"Military spokesman Lieutenant Colonel Daniel Lucero says the campaign would be similar to one used against the Abu Sayyaf Muslim kidnapping gang, which was active in the southern Philippines.
With the help of text messaging or SMS, candidates and the public at large will be able to report cases of extortion by the New People's Army, the armed wing of the Communist Party of the Philippines, Lucero said".
According to recent reports, Japan's National Police Agency is planning to carry out a major revision of Japan's Road Traffic Law next year that will toughen restrictions on mobile phone use while driving.
As the law now stands, drivers in Japan are already prohibited from using mobile phones when behind the wheel, but police are only allowed to penalize those who are a threat to others.
According to Kyodo news, the NPA wants to fine drivers up to 50,000 yen ($465/ 375 euro) if they use their phones to talk or send e-mail while driving… even if they pose no danger to other vehicles or people. [From Wireless Watch Japan]
December 24, 2003
I'll be offline for a few days, until Monday December 29.
Best wishes to all of you and your families.
In the meantime, here's a round-up in 10 chapters of mobile news for 2003 and a look at what's ahead in 2004:
December 23, 2003
Mobile phones now outnumber fixed lines in Africa at a higher ratio than on any other continent, says a US think tank, reports the BBC.
"Uganda was the first African country to have more mobile than fixed-line customers. There are now more than 30 African countries in that position."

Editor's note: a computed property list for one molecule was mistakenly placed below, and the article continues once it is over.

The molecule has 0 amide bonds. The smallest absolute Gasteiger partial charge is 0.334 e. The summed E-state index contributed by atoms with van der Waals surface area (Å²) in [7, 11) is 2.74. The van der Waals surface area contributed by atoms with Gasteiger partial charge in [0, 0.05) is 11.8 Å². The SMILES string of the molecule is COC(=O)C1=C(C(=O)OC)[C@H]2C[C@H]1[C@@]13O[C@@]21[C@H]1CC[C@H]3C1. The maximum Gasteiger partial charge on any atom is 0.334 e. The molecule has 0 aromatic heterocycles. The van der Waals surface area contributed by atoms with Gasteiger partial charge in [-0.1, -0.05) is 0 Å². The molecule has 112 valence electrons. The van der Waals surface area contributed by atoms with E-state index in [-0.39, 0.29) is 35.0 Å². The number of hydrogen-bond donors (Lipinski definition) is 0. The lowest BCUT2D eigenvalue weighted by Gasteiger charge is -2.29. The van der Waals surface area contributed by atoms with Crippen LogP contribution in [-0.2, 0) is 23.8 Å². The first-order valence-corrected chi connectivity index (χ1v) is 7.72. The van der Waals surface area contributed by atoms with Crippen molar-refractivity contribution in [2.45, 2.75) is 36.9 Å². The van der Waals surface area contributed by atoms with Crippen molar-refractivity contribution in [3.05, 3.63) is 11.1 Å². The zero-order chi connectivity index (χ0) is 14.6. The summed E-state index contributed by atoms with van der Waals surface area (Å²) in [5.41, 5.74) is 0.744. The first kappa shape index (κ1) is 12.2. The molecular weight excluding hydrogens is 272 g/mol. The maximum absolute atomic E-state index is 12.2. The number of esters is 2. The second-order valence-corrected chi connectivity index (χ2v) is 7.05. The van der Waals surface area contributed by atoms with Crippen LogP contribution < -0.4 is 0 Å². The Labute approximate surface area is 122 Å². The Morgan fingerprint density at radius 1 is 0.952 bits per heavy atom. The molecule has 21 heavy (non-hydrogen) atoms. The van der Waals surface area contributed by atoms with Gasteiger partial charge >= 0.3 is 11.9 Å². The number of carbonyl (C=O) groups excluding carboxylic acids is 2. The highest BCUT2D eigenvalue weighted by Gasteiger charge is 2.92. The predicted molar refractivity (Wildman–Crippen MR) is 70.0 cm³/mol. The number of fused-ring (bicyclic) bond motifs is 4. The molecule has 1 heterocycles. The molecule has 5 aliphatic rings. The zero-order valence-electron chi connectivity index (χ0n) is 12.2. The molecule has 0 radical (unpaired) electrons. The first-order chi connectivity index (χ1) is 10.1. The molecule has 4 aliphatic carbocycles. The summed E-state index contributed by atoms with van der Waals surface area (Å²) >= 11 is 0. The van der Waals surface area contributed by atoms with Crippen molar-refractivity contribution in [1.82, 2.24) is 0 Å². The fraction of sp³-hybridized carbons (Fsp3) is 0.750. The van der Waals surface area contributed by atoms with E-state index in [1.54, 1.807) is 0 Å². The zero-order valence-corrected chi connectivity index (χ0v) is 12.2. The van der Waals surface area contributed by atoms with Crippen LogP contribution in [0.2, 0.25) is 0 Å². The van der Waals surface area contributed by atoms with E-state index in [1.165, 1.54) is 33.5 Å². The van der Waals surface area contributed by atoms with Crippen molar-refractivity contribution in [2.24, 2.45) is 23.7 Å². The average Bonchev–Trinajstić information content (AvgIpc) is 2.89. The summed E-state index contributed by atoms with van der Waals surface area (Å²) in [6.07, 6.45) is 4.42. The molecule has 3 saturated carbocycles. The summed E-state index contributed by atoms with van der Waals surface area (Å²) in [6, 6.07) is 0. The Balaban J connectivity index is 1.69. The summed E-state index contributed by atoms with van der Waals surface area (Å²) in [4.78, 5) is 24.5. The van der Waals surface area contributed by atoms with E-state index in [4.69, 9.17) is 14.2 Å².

Rounding up Textually's Year in Review, this last and 10th entry focuses on six technologies or trends that emerged this year, and that should take hold in 2004.
What to look out for in 2004
Printers for picture phones are starting to appear and should proliferate in 2004, coming in many shapes and forms, developped by companies such as HewlettePackard, Eastmann Kodak, Matsushita Electric Industrial, Bandai and Fuji. Portable printers such PrintBrush from Print Dreams, weighing only 350 grams will fit in a shirt pocket, or small devices such as Fuji's Camera Phone Mobile Printer connecting via Infra-Red or Bandai's small printer, will allow users to print out photos within a few seconds. And due-it-yourself printing kiosks will continue to appear in public places and retail chains in Korea, Japan, Australia and America.
And here too we will see business applications developped for these camera phone printers, such as the Hyundai Marine and Fire Insurance company which deployed a service for its insurance agents, enabling them to print insurance contract applications on the spot.
I think we will see more of a consumer backlash at European mobile operators for their unfairly high level tarifs. With operators having held SMS rates up to maximize revenues and with so many people using it, political pressure on regulators to intervene should be coming soon.